Health, fitness, sleep, medical records. Home automation, Apple TV remote. Authentication, mobile payments. Indoor navigation.

      If you’re thinking text messages on your wrist, you’re thinking too small! :)

  • Pedro Nuno

    If the watch is made the proper way, it could be an extension to the phone.
    If you receive calls, emails,etc, you wouldn’t go for the phone, you could do that on the watch. You could receive gps directions on the watch and many other useful things. You could be at home and not carrie your phone and still do all those things with the watch.
    Again, if the watch is made the right way, it can be successful. It probably will cost as much as the iphone it self but thats another story.

    • Adam

      Don’t look at it as an extension to the phone. It’s an extension to the Apple ecosystem.

  • AllTheAnswers

    IPhone thefts are problem, watches would be even a bigger theft problem.

  • Chuck McGinley

    I agree with the: “go-betweens for your smartphone”,

    But must adamantly disagree with: Bluetooth headsets: “Fun to wear and show off for a day.”

    There is nothing fun to wear, cool or fun to show off about a bluetooth headset. ;-) Even when the hot chicks had them in both ears in the Dr. Who alternate Cyberman universe episodes a few years back.

  • Marcus Winchester

    The Great Woz has spoken

  • erehwon53

    Woz is right, take a look at the current sales of these devices by Samsung, LG, Moto. No one is buying. Unless Apple can pull off some sort of gee wiz twist I don’t see it as a big seller. too much redundancy out there.

    • lucascott

      So the other models aren’t selling. That doesn’t mean that an Apple one won’t. Just might mean that no one has done the right one yet. We’ll see what happens if Apple releases one

      • erehwon53

        I agree wait for Apple but I think its a small market device, not a big seller.

    • Adam

      The problem is with the way Samsung, LG, Moto, whatnot has sold their wearables. It just doesn’t make “sense”. There is no integration, nothing beyond what is basically a watch with some smartphone functions and standalone applications. Just like how watches with a calculator on it never caught on.

      • erehwon53

        even if you have the integration why would you need a watch and a phone, too much redundentcy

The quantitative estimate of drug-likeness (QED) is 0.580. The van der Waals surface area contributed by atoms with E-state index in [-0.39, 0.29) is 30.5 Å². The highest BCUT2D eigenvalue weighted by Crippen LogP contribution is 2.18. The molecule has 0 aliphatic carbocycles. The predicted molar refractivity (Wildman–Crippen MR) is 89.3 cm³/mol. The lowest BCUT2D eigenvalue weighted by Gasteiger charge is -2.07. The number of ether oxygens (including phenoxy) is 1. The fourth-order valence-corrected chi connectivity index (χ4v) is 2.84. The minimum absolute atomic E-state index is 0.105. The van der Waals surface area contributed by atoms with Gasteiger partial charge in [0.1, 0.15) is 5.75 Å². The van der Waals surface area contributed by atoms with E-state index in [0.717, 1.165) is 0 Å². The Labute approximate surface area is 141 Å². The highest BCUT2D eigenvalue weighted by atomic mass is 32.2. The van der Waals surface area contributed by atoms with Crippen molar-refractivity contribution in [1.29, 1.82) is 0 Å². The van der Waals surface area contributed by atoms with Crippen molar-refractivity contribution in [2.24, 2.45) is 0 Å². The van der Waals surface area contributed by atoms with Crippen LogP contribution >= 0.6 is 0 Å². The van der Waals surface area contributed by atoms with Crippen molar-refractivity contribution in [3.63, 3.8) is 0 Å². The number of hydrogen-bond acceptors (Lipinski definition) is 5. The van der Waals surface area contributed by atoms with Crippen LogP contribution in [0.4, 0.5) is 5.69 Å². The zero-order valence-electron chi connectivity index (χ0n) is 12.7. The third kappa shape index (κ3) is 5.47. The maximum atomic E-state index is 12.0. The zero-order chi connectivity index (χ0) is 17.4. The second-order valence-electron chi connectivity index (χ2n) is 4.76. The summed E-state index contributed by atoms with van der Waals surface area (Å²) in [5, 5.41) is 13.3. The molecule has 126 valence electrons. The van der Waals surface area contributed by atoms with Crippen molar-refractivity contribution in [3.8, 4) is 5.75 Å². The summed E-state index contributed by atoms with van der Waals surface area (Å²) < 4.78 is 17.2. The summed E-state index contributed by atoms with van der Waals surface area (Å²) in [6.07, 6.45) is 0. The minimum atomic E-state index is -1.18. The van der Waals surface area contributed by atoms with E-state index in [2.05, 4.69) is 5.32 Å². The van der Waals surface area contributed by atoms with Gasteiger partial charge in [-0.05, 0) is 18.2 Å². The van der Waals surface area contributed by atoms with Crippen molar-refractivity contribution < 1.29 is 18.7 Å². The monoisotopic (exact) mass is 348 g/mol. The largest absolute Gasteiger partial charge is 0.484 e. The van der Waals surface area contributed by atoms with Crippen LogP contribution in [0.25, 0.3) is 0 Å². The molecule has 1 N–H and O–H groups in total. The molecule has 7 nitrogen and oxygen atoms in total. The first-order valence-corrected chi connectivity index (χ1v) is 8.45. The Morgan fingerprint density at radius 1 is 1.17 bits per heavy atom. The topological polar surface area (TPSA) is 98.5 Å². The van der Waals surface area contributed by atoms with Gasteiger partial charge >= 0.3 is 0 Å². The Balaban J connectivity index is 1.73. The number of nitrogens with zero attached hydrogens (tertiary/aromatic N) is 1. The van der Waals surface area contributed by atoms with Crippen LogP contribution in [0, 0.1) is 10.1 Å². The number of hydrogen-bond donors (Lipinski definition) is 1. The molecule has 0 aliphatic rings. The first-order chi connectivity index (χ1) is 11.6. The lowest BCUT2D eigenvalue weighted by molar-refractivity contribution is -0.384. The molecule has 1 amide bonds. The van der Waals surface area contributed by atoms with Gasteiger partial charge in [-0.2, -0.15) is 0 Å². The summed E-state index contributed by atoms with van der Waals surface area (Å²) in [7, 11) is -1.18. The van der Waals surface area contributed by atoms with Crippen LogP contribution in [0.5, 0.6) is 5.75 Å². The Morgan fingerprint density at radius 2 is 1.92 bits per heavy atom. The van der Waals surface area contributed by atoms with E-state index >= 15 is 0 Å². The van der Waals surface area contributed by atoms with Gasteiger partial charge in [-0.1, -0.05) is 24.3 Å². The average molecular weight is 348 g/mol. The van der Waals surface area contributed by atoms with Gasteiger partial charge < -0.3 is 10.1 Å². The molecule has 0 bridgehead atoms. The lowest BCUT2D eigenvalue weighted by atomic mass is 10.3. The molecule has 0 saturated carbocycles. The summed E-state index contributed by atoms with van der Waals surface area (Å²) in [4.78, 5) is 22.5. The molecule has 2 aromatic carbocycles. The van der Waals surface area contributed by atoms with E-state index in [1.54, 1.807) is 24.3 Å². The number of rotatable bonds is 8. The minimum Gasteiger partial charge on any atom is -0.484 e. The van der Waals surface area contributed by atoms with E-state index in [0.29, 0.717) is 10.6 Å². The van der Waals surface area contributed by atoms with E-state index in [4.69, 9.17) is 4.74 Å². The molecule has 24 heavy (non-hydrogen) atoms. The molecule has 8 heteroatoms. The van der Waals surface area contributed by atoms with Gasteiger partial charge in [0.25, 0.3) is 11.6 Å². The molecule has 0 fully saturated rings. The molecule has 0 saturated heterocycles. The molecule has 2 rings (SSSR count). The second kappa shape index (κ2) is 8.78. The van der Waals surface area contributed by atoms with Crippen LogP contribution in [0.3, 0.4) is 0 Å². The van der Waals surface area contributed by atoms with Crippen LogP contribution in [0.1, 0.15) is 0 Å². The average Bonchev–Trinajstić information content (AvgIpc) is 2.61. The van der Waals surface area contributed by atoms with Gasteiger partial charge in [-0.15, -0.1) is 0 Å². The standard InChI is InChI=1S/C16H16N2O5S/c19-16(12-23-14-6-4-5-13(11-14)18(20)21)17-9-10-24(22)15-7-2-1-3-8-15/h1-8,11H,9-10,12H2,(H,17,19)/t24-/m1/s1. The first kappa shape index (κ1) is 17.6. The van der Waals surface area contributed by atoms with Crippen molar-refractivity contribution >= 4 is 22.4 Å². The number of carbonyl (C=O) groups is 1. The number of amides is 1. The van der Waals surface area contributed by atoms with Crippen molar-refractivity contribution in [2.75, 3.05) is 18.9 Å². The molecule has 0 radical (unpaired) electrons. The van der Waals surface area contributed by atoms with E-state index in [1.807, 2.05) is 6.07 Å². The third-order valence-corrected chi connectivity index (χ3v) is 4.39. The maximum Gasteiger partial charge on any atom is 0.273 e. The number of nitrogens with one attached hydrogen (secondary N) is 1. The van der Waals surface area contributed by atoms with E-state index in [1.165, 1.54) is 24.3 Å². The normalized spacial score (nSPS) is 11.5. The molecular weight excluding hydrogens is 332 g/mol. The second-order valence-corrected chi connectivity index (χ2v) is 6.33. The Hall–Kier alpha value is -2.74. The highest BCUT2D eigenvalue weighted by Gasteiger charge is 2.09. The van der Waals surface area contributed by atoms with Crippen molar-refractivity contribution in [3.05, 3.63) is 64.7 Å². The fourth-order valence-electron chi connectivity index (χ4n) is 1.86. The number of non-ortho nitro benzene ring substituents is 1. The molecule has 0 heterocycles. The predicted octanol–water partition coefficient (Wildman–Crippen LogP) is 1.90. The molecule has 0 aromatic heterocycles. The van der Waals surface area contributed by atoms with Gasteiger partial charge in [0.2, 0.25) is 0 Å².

• Adam

        Well, there’s the health monitoring aspect of it- which a phone is terrible for. Some people may prefer a watch in lieu of a phone – for the kind of work they do (security, hunting, etc), or perhaps for sports (jogging, cycling comes to mind). It’d make an excellent personal safety device [GPS tracking, health monitoring]. Combine that with integration into the iCloud, other iDevices [e.g. OSX and iPads] as well as other aspects of the Apple ecosystem (developer support and applications have typically been iOS-first and added to Android as an afterthought).

  • digitaldumdum

    “Woz thinks wearables like the iWatch could be ‘a hard sell’

    So says the guy who hasn’t produced anything for years. Woz is cool, but he’s a hard sell himself. Of course, much of what we read about him is just snippets like these, gathered (and manufactured) by Cult and others, and often a misrepresentation of what he really says and thinks. Still, for such a brainy guy, he’s pretty uninvolved these days.

  • Guest

    Woz isn’t relevant. He worked on the first product and that was it. He didn’t even know what he had. He doesn’t know anything about the consumer industry- otherwise he’d be out there making an impact.

About the author

Luke DormehlLuke Dormehl is a UK-based journalist and author, with a background working in documentary film for Channel 4 and the BBC. He is the author of The Formula: How Algorithms Solve All Our Problems, And Create More and The Apple Revolution, both published by Penguin/Random House. His tech writing has also appeared in Wired, Fast Company, Techmeme, and other publications. He'd like you a lot if you followed him on Twitter.